Arnold Ayoo has appeared successfully in the High Court (QBD) before Mr Justice Chowdhury QC in a case against Reach PLC, the parent company of numerous publishers (which produce newspapers including the Daily Mirror and Express).

The case (Disley v Reach PLC, October 2018) involved an application for a Norwich Pharmacal Order (‘NPO’) by the Claimant – seeking disclosure, from Reach PLC, of the name, address, email address and IP address of an anonymous user who was leaving allegedly defamatory comments on an online version of a newspaper article.

The background facts were as follows:

  • In April 2006, the Claimant (‘C’) was convicted of conspiracy to corrupt a police officer and sentenced to 6 months imprisonment. Around the same time, the Newspaper news paper ran a story about the matter, naming C.
  • Upon his release from prison, C made an effort to turn his life around and opened a successful business. C also pursued an acting career, and in 2015, featured in a Hollywood film (‘Creed’) playing a role as a boxing trainer.
  • On 12 August 2017, the Newspaper published a story in the print and online editions headlinedLiverpool crook won role in Sylvester Stallone movie Creed”. The story highlighted the circumstances around C’s aforementioned conviction and stated that C had appeared in the Creed film – as well as questioning how he had obtained entry into the US given his previous conviction.
  • Between 12 and 13 August 2017, an online user posted a number of online comments variously accusing C of being a drug dealer, police informant, tax evader and ‘thug’.

Chowdhury J granted the disclosure order sought by C against Reach PLC, finding that the comments met the relevant defamatory threshold and that the perpetrator should be identified so that he could be sued by C. Chowdhury J’s judgment and the case in general was worthy of note for a number of reasons:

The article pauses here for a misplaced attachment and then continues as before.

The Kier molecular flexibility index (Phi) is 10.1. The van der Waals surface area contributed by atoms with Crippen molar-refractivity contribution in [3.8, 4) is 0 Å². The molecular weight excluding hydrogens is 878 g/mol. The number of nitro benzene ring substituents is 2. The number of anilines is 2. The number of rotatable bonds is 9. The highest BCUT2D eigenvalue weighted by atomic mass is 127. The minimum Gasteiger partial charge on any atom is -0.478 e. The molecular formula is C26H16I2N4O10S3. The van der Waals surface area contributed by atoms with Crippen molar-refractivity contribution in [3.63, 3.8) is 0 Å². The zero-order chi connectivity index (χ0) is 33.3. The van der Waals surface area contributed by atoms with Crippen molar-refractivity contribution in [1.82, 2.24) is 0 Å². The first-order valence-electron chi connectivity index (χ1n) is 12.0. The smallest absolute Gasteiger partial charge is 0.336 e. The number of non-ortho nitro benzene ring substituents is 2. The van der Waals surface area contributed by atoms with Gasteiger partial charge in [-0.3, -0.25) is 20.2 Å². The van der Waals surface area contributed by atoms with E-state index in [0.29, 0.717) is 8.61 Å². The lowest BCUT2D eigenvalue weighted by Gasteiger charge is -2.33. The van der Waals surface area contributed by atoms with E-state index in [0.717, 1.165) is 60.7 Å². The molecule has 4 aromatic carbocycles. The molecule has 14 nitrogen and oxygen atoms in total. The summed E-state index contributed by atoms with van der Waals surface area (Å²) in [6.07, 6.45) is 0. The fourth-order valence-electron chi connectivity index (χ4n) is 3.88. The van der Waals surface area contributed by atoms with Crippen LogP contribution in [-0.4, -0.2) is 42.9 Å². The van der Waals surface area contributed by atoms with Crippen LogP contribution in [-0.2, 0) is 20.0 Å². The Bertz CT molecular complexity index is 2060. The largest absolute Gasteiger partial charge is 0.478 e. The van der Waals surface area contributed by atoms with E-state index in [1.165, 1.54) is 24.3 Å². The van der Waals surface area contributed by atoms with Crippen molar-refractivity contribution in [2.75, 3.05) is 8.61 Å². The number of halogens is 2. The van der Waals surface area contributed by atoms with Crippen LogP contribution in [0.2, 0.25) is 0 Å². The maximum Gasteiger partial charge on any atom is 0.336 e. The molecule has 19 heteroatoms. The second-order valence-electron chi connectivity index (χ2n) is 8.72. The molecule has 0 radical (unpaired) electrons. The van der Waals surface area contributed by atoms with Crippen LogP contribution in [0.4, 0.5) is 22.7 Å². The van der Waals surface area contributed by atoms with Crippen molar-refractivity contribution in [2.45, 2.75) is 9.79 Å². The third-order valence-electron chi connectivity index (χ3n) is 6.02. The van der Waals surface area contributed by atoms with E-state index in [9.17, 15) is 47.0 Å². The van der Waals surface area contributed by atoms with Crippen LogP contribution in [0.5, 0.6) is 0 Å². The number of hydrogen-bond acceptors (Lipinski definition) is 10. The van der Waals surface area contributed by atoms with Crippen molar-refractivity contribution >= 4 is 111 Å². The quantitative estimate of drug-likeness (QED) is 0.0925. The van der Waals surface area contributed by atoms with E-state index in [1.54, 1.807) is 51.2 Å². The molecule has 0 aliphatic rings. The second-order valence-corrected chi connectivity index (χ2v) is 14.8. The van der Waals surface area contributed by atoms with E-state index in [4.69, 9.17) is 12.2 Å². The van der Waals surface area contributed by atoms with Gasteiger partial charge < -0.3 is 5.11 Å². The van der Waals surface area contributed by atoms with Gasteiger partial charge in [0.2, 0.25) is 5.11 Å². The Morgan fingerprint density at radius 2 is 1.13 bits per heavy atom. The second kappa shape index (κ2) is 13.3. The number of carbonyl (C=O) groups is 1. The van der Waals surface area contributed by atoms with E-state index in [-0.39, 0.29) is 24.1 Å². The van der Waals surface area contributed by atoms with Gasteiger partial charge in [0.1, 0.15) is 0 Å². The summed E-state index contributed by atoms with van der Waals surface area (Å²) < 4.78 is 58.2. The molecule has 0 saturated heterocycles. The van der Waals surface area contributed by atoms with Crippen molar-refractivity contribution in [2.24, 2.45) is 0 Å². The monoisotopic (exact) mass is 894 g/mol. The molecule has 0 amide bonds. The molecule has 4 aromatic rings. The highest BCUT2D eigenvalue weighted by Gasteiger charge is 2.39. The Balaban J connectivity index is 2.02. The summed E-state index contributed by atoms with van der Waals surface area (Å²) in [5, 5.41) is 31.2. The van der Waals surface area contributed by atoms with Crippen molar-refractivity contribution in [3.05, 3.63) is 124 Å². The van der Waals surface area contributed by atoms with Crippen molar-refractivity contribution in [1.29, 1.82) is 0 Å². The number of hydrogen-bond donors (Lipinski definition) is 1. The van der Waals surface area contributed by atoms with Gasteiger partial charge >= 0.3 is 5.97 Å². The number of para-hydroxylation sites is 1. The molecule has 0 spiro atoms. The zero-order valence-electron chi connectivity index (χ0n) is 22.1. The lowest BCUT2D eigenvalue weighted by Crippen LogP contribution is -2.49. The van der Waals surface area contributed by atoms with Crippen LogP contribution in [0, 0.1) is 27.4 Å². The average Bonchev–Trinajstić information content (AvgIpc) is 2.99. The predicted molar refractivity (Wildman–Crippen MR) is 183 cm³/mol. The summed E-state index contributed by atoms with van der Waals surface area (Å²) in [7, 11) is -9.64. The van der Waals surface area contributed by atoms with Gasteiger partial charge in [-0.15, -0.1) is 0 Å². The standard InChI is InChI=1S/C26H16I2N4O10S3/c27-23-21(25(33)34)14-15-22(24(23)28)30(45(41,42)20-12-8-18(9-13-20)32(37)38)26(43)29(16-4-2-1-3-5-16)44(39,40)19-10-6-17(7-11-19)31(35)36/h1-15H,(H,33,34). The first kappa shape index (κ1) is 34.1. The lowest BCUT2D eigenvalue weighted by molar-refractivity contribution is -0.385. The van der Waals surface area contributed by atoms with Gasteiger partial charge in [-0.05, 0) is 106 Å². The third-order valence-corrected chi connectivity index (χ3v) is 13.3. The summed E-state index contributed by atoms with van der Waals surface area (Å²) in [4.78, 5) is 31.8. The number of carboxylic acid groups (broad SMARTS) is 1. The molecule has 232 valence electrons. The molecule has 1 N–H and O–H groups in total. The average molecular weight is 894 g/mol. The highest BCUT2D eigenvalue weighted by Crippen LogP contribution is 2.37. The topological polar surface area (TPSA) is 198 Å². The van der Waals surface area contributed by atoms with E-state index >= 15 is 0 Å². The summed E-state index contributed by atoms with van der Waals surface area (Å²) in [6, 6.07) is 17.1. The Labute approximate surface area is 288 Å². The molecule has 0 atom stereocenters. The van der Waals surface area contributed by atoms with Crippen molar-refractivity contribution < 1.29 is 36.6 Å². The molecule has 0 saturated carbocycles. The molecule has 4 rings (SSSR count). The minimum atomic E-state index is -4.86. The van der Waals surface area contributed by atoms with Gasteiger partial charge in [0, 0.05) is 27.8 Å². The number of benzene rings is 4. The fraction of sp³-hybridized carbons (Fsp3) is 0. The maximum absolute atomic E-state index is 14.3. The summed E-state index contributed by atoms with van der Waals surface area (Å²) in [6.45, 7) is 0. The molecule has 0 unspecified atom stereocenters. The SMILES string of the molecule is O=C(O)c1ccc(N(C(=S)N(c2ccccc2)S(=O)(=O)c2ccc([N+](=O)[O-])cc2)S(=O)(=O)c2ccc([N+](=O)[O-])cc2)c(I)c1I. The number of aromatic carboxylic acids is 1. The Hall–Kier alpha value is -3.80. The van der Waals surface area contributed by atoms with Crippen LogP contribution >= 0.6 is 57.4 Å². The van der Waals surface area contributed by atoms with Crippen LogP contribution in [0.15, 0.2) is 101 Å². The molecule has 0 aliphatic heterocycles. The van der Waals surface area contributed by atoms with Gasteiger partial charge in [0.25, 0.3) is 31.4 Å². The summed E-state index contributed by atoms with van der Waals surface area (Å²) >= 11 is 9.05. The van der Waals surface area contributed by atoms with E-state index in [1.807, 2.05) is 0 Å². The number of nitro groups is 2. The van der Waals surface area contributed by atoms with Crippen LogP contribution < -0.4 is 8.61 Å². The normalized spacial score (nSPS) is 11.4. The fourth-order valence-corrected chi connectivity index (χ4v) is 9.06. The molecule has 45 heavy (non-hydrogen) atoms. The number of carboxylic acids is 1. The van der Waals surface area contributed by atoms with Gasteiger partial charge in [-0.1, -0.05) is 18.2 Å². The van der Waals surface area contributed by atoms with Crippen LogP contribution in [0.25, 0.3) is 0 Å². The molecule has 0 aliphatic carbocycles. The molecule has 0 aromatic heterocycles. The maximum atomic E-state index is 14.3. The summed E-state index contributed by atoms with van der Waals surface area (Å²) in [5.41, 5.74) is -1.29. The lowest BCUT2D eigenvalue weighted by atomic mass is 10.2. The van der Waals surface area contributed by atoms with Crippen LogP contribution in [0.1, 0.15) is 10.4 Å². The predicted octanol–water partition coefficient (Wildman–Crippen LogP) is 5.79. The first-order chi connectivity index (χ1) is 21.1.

1         Almost all other NPO’s involve an order against the publishing company (or an editor involved in that company). This case was fairly novel in that it involved an order against the parent company of the publisher. In this case the publisher was Trinity Mirror North West Limited but the order was obtained against Reach PLC. It shows that, for the purpose of an NPO, the parent company can be treated as being ‘mixed up’ in the tort in the same way as the publisher itself.

2         The last reported case against a Newspaper was in 2011 – this case involved comprehensive and important clarification of the test for NPO’s – and particularly against newspapers (which involves further discretionary factors). Chowdhury J looked at the relevant authorities and deduced from the dicta a number of ‘factors’ relevant to him exercising discretion in the case of newspapers

3         The last cases on NPO’s were before the current GDPR regulations (e.g. Clift v Clarke [2011] EWHC 1164 (QB) which was the leading authority beforehand). Those cases involved considering the old Schedule 2 to the Data Protection Act 1998, which is no longer in existence. Mr Justice Chowdhury therefore considered the court’s exercise of the NPO jurisdiction in the current GDPR era, and noted that the GDPR provisions that could otherwise protect an an online comment poster, do not prevent an NPO being made. The Judge relied on provisions in the 2018 Data Protection Act which disapply the GDPR Protections to disclosure required by a court order. This updated the test in light of the current data protection conditions.

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